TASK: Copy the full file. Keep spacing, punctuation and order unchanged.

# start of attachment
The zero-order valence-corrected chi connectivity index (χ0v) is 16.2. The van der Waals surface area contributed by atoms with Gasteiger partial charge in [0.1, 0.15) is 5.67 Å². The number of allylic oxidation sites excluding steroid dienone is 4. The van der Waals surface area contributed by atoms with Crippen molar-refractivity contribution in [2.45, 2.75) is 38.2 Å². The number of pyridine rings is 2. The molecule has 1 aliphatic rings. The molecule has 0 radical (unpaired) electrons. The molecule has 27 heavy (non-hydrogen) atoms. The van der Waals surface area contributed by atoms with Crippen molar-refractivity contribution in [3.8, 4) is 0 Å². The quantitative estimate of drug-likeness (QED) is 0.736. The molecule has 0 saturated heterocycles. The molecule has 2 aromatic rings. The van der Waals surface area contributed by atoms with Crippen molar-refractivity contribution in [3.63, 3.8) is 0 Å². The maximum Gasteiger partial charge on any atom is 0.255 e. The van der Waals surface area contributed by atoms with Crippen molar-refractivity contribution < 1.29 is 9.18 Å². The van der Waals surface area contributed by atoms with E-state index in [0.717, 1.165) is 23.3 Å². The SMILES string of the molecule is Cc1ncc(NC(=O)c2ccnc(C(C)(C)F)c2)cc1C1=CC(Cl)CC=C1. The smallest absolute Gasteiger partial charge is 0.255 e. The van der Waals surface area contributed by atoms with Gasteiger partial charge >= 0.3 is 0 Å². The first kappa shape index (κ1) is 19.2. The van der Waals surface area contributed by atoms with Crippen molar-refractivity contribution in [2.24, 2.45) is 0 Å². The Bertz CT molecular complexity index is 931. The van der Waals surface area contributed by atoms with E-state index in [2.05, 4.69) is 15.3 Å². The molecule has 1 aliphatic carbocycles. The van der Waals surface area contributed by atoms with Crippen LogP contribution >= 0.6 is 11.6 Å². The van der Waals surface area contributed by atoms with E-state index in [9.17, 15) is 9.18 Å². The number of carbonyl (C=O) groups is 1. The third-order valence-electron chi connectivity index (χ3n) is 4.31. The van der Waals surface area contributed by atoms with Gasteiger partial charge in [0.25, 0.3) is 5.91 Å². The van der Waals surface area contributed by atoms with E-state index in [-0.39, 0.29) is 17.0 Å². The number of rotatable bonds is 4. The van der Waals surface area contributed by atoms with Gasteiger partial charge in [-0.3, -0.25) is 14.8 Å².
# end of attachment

The zero-order valence-corrected chi connectivity index (χ0v) is 16.2. The van der Waals surface area contributed by atoms with Gasteiger partial charge in [0.1, 0.15) is 5.67 Å². The number of allylic oxidation sites excluding steroid dienone is 4. The van der Waals surface area contributed by atoms with Crippen molar-refractivity contribution in [2.45, 2.75) is 38.2 Å². The number of pyridine rings is 2. The molecule has 1 aliphatic rings. The molecule has 0 radical (unpaired) electrons. The molecule has 27 heavy (non-hydrogen) atoms. The van der Waals surface area contributed by atoms with Crippen molar-refractivity contribution in [3.8, 4) is 0 Å². The quantitative estimate of drug-likeness (QED) is 0.736. The molecule has 0 saturated heterocycles. The molecule has 2 aromatic rings. The van der Waals surface area contributed by atoms with Crippen molar-refractivity contribution in [3.63, 3.8) is 0 Å². The maximum Gasteiger partial charge on any atom is 0.255 e. The van der Waals surface area contributed by atoms with Crippen molar-refractivity contribution < 1.29 is 9.18 Å². The van der Waals surface area contributed by atoms with E-state index in [0.717, 1.165) is 23.3 Å². The SMILES string of the molecule is Cc1ncc(NC(=O)c2ccnc(C(C)(C)F)c2)cc1C1=CC(Cl)CC=C1. The smallest absolute Gasteiger partial charge is 0.255 e. The van der Waals surface area contributed by atoms with Gasteiger partial charge >= 0.3 is 0 Å². The first kappa shape index (κ1) is 19.2. The van der Waals surface area contributed by atoms with Crippen molar-refractivity contribution in [2.24, 2.45) is 0 Å². The Bertz CT molecular complexity index is 931. The van der Waals surface area contributed by atoms with E-state index in [2.05, 4.69) is 15.3 Å². The molecule has 1 aliphatic carbocycles. The van der Waals surface area contributed by atoms with Crippen LogP contribution >= 0.6 is 11.6 Å². The van der Waals surface area contributed by atoms with E-state index in [9.17, 15) is 9.18 Å². The number of carbonyl (C=O) groups is 1. The third-order valence-electron chi connectivity index (χ3n) is 4.31. The van der Waals surface area contributed by atoms with Gasteiger partial charge in [0.25, 0.3) is 5.91 Å². The van der Waals surface area contributed by atoms with E-state index in [-0.39, 0.29) is 17.0 Å². The number of rotatable bonds is 4. The van der Waals surface area contributed by atoms with Gasteiger partial charge in [-0.3, -0.25) is 14.8 Å².